Thais are mourning the loss of Dr. Surasit Pong Laohaphan or Doctor Toh. The 55 years old Thai specialist doctor at the northern Lampang Hospital, who died earlier this week trying to save the life of a drowning British tourist on Phuket’s Kata Beach, is being called a hero for his actions.
The incident happened on July 14.
Doctor Toh rushed to the rescue a British tourist who got into difficulty whilst swimming in stormy seas on his honeymoon. Witnesses say the doctor had been relaxing on the beach before he rushed into the water to try and help. But he, too, would be sept under by the strong waves and currents.
33 year old Ali Mohammed Mian had ignored red flags and gone swimming in the monsoonal surf. There were red flags posted along all Phuket’s west coast beaches for the day. He was then swept under by the powerful and choppy waves. Lifeguards on duty at the Kata Beach appeared to be slow to act and were unable to intervene to save either of the men.
Doctor Toh is now being remembered for his dedication and sacrificing his own life to try to save the British tourist.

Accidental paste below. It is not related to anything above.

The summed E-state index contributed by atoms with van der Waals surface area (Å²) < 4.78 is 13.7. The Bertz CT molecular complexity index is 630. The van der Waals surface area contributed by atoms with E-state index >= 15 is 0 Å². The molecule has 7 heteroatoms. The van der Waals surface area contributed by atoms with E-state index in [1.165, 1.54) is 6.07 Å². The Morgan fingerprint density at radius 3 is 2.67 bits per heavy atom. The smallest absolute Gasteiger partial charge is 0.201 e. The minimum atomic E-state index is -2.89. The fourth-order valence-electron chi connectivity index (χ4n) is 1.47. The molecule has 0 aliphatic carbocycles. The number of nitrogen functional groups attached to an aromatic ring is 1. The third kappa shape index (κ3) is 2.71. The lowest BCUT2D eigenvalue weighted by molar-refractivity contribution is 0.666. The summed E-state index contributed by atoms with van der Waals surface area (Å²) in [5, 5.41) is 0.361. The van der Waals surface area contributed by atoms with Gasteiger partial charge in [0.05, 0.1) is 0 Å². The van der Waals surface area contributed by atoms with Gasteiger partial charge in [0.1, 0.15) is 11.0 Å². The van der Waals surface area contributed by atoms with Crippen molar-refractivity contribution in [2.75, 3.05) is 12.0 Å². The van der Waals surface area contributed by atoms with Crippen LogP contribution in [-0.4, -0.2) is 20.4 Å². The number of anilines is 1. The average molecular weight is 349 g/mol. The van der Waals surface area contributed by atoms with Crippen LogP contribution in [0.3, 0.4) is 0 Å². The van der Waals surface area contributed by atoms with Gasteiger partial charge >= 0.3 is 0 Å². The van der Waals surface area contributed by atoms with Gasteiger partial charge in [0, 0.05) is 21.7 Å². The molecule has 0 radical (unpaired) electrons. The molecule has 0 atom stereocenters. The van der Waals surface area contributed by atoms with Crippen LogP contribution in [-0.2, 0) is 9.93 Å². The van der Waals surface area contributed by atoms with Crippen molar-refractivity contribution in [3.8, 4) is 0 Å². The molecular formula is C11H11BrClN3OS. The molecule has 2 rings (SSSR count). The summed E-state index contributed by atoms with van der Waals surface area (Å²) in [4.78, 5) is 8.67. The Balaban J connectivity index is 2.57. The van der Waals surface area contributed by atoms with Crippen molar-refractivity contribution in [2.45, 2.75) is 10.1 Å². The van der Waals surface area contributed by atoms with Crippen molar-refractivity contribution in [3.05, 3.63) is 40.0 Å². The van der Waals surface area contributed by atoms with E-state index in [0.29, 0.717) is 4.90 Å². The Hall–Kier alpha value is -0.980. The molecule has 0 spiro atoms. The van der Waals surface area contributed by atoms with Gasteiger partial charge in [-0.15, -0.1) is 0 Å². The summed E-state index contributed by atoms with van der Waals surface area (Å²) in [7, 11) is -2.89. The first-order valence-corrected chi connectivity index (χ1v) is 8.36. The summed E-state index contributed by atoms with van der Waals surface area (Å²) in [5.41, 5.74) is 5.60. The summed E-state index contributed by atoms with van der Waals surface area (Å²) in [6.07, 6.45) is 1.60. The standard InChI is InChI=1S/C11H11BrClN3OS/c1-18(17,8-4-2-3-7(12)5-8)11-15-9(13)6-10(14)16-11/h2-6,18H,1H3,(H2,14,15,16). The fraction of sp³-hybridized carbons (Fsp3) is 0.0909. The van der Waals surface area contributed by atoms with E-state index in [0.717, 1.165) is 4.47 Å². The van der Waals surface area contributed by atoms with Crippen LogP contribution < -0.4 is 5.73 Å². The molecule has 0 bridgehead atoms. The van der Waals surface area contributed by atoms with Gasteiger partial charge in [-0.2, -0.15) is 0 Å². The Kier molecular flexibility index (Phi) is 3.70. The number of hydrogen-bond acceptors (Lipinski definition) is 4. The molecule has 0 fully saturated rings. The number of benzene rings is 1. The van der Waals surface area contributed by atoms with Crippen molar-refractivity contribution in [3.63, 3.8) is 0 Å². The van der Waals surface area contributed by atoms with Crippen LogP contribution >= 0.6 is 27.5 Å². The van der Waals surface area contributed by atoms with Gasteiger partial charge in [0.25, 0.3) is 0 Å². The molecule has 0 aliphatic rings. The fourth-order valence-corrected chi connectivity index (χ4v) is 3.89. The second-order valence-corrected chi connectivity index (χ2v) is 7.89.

His colleagues at Lampang hospital in northern Thailand say he was “kind-hearted, friendly and outgoing with everyone”.
The doctor’s funeral was held yesterday. His body is being transferred to Chiang Mai University for research.
One Facebook user posted a poem (translated)…
“The sound of waves, splashing. Looking beyond the horizon. There is a sea every time, but this time there is no you.”
Phuket’s lifeguards have been in a perpetual contractual argument with Phuket’s provincial government for the past decade. Whilst the number of tourists visiting Phuket continued to increase every year up to 2019, successive governors have tried to slash the budget for the beach lifeguards.
In 2018 the provincial office tried to handball the responsibility of the contracts to local Thesabans (councils). The result has been a patchwork of funding and a lack of cohesive training or provision of services along Phuket’s popular west coast beaches.